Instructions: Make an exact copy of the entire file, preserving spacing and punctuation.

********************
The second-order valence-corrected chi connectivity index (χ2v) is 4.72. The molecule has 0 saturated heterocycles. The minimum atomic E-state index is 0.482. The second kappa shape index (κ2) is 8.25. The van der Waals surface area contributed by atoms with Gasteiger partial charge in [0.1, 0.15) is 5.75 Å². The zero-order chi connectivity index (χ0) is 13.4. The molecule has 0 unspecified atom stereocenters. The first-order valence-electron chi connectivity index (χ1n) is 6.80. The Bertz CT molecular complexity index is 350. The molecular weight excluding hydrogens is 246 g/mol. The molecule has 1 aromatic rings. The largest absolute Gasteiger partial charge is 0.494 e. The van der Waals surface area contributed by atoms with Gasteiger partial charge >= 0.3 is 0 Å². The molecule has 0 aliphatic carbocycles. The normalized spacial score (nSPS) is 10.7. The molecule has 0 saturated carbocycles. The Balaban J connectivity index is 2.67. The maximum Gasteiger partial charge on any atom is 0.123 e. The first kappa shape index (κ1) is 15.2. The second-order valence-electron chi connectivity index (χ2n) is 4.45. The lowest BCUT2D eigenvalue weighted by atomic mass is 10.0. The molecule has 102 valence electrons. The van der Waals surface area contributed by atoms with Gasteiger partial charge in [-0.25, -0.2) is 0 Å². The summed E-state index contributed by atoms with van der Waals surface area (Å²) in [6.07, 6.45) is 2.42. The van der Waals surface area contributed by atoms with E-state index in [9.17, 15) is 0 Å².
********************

The second-order valence-corrected chi connectivity index (χ2v) is 4.72. The molecule has 0 saturated heterocycles. The minimum atomic E-state index is 0.482. The second kappa shape index (κ2) is 8.25. The van der Waals surface area contributed by atoms with Gasteiger partial charge in [0.1, 0.15) is 5.75 Å². The zero-order chi connectivity index (χ0) is 13.4. The molecule has 0 unspecified atom stereocenters. The first-order valence-electron chi connectivity index (χ1n) is 6.80. The Bertz CT molecular complexity index is 350. The molecular weight excluding hydrogens is 246 g/mol. The molecule has 1 aromatic rings. The largest absolute Gasteiger partial charge is 0.494 e. The van der Waals surface area contributed by atoms with Gasteiger partial charge >= 0.3 is 0 Å². The molecule has 0 aliphatic carbocycles. The normalized spacial score (nSPS) is 10.7. The molecule has 0 saturated carbocycles. The Balaban J connectivity index is 2.67. The maximum Gasteiger partial charge on any atom is 0.123 e. The first kappa shape index (κ1) is 15.2. The second-order valence-electron chi connectivity index (χ2n) is 4.45. The lowest BCUT2D eigenvalue weighted by atomic mass is 10.0. The molecule has 102 valence electrons. The van der Waals surface area contributed by atoms with Gasteiger partial charge in [-0.25, -0.2) is 0 Å². The summed E-state index contributed by atoms with van der Waals surface area (Å²) in [6.07, 6.45) is 2.42. The van der Waals surface area contributed by atoms with E-state index in [9.17, 15) is 0 Å².